COP26: Greenpeace demands faster, more ambitious response to climate emergency, Covid

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reenpeace International on Sunday demanded a faster and more ambitious action plan in response to the climate emergency and COVID-19, saying the G20 Summit failed to confront the global crisis.

Jennifer Morgan, Executive Director of Greenpeace International, said that the G20 Summit’s communique was “weak and lacked ambition and vision”.

“If the G20 was a dress rehearsal for COP26, then world leaders fluffed their lines.Their communique was weak, lacking both ambition and vision, and simply failed to meet the moment.

“Now they move onto Glasgow where there is still a chance to seize a historic opportunity, but the likes of Australia and Saudi Arabia need to be marginalised, while rich countries need to finally grasp that the key to unlock COP26 is trust,” Morgan said.

The United Nations Framework Convention on Climate Change’s 26th climate conference COP 26 began on Sunday and will go on till November 12 in Glasgow in the UK where more than 180 countries will be participating.

Morgan said that activists from around the world are in Glasgow, demanding the missing action to protect everyone from both the climate crisis and COVID-19.

“Governments must respond to the deadly warnings the planet is giving us and cut emissions drastically right now, to stay in line with 1.5 degree Celsius, and that requires stopping any new fossil fuel development and phase them out.

“At COP26, we will not let up and continue to push for more climate ambition, as well as the rules and actions to back it up. We need to stop all new fossil fuel projects immediately,” he said.

Greenpeace India Executive Director Binu Jacob called for tough decisions on the part of India to address climate change.

“South Asia, including India, is one of the most vulnerable regions to climate change. The latest IPCC report is suggestive that India might experience more frequent extreme weather events. It is an undeniable fact that anthropogenic emissions have direct correlation with climate.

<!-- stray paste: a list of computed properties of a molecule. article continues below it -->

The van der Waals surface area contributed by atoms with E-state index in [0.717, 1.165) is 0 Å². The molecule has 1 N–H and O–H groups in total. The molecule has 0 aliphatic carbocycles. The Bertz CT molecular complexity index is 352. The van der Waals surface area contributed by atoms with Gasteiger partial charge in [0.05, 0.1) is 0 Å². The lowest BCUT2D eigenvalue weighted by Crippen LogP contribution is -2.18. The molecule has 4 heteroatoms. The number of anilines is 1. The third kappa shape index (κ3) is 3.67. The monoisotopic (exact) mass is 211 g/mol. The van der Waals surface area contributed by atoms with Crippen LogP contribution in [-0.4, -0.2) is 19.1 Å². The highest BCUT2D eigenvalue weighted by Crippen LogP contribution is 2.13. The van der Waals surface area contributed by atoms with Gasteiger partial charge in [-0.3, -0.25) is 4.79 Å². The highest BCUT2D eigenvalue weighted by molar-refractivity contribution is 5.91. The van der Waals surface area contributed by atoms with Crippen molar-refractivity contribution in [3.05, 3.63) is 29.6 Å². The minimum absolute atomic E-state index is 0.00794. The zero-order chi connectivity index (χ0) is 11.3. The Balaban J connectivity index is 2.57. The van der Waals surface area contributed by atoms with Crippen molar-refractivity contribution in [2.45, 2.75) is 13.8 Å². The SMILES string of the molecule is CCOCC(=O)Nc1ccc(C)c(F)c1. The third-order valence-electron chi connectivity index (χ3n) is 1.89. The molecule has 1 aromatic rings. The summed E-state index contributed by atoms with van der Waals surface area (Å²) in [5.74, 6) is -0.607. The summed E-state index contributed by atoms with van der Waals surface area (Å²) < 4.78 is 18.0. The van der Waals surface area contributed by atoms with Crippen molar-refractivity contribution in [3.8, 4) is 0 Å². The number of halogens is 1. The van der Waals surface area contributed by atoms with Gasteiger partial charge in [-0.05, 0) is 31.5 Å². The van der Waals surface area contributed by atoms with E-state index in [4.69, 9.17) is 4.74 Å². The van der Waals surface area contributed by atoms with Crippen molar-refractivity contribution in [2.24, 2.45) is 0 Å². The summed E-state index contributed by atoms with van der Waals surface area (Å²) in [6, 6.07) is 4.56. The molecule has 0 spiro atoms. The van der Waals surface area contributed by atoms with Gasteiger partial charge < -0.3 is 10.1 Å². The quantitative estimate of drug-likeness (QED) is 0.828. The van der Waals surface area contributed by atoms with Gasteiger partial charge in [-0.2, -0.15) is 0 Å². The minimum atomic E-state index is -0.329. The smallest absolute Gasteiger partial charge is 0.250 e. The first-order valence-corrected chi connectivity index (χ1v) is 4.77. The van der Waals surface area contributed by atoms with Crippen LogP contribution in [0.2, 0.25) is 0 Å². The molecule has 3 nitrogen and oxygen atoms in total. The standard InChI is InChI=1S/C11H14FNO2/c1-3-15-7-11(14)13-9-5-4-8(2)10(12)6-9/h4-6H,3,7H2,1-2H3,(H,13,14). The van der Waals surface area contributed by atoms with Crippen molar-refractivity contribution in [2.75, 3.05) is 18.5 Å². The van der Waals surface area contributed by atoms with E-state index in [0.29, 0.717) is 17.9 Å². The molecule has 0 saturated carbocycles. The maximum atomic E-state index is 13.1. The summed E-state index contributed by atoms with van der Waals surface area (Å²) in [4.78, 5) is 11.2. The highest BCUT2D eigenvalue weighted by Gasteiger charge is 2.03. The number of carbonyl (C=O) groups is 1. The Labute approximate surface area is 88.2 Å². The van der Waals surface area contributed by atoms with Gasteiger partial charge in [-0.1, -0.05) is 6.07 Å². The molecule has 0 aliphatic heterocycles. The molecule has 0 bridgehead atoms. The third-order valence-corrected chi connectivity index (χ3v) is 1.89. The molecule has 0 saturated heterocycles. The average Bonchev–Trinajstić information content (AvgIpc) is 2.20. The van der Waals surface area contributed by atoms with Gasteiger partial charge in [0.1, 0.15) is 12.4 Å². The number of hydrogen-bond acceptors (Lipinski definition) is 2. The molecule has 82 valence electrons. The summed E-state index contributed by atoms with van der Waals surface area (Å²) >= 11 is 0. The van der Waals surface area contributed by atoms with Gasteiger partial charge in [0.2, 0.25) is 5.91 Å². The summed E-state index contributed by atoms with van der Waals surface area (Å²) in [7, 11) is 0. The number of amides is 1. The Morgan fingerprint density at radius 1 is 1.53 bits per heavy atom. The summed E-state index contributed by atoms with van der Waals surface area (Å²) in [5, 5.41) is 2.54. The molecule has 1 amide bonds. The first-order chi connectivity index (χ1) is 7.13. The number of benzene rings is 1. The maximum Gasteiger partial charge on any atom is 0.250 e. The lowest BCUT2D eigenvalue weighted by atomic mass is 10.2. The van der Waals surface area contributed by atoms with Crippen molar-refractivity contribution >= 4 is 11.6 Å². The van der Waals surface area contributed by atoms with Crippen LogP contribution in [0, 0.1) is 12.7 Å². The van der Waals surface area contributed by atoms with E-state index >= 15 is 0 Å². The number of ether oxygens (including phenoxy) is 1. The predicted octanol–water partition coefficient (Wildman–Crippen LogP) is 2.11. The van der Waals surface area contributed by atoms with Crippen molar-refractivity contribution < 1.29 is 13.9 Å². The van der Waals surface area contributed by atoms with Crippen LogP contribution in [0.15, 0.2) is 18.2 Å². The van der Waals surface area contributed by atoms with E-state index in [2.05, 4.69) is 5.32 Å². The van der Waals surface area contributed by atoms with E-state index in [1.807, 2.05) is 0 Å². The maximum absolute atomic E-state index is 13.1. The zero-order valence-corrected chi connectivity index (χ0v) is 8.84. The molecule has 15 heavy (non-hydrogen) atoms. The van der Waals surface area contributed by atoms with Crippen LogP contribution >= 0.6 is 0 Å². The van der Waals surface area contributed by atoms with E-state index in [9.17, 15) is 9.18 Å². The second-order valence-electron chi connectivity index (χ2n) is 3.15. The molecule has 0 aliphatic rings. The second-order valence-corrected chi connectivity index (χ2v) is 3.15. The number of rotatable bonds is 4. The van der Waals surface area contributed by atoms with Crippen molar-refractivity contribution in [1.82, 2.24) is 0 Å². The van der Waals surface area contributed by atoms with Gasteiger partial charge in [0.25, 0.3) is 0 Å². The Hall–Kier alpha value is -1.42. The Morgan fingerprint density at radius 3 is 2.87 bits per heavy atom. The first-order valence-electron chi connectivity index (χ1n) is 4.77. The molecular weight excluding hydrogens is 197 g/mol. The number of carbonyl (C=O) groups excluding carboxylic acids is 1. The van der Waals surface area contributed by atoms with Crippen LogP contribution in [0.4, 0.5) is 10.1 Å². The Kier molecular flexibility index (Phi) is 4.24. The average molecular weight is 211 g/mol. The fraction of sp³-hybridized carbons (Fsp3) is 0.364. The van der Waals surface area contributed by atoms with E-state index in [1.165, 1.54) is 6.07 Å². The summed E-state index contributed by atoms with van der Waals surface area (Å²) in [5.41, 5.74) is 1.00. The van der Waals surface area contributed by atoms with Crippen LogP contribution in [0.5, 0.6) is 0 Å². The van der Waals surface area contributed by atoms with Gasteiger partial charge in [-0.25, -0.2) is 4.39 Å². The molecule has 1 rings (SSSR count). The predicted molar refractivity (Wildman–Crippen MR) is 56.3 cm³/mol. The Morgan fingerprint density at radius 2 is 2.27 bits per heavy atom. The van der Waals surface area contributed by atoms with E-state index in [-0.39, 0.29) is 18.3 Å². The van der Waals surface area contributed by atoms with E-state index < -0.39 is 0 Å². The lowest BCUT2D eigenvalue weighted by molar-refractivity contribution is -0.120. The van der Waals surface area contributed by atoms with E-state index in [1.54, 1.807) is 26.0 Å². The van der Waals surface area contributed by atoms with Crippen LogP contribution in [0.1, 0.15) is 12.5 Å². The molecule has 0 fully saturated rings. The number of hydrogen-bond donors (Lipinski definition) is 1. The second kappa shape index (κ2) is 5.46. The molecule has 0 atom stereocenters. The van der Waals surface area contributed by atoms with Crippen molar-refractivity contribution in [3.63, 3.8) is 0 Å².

“India has to take tough decisions to address climate issues at the same time, it is the need for the developed countries to step up and take more responsibilities that help developing countries in climate adaptation and mitigation,” Jacob said.

Jacob said rich and developed countries have been historically responsible for emissions and they need to change their business and lifestyles that impact climate change.

“The vulnerable countries and regions cannot afford to pay the price for the impact of climate change for the historical wrongs done,” Jacob said.

Giuseppe Onufrio, Executive Director of Greenpeace Italy, too called for boost in renewables and cutting carbon emissions by Italy, saying the Italian Prime Minister has urged G20 nations to up their ambition to honour a 1.5 degree Celsius pathway, “but we are calling on him to lead by example.”

“As COP co-presidency, Italy must deliver ambitious climate targets that cut emissions at their source as quickly as possible and present a new ambitious plan which must not rely on false solutions such as carbon offsetting, cut GHGs emissions and boost renewables,” Onufrio said.

He further said that emissions from G20 nations account for around 76 per cent of global annual emissions and as of July 2021, only around half those emissions were covered by enhanced pledges to cut them in line with the Paris Agreement.

“Large emitters amongst G20 nations including Australia and India have yet to submit new NDCs. At COP26, which starts today in Glasgow, Greenpeace is calling on governments to urgently step up their climate ambition, starting with a phase-out of fossil fuels, and show solidarity with the countries which are the most vulnerable to the climate crisis,” he said.

In a similar view, Morgan said that governments must reduce emissions at home and stop shifting that responsibility to more vulnerable communities, through carbon offsetting schemes that compromise their livelihoods.

“We are calling for true solidarity to support poorer countries to survive and adapt to the climate emergency. Every moment spent where wealthy governments focus on corporations’ bottom lines, rather than enacting solutions, costs people’s lives,’ she said.

Morgan said that if they wanted to, the G20 leaders could help solve COVID-19 with a TRIPS waiver to enable countries around the woresearch that led to the vaccine must lead to a People’s Vaccine, she said.

Greenpeace India’s Jacob said that COP26 is one of the important opportunities for world leaders to show their strong commitment to tackle the climate breakdown.

The world leaders must commit and act towards achieving the ambitious goal of limiting global temperature rise to 1.5C. It is also pertinent to remember that most developed countries have not met their climate commitments or their responsibility towards the vulnerable countries, Jacob said.

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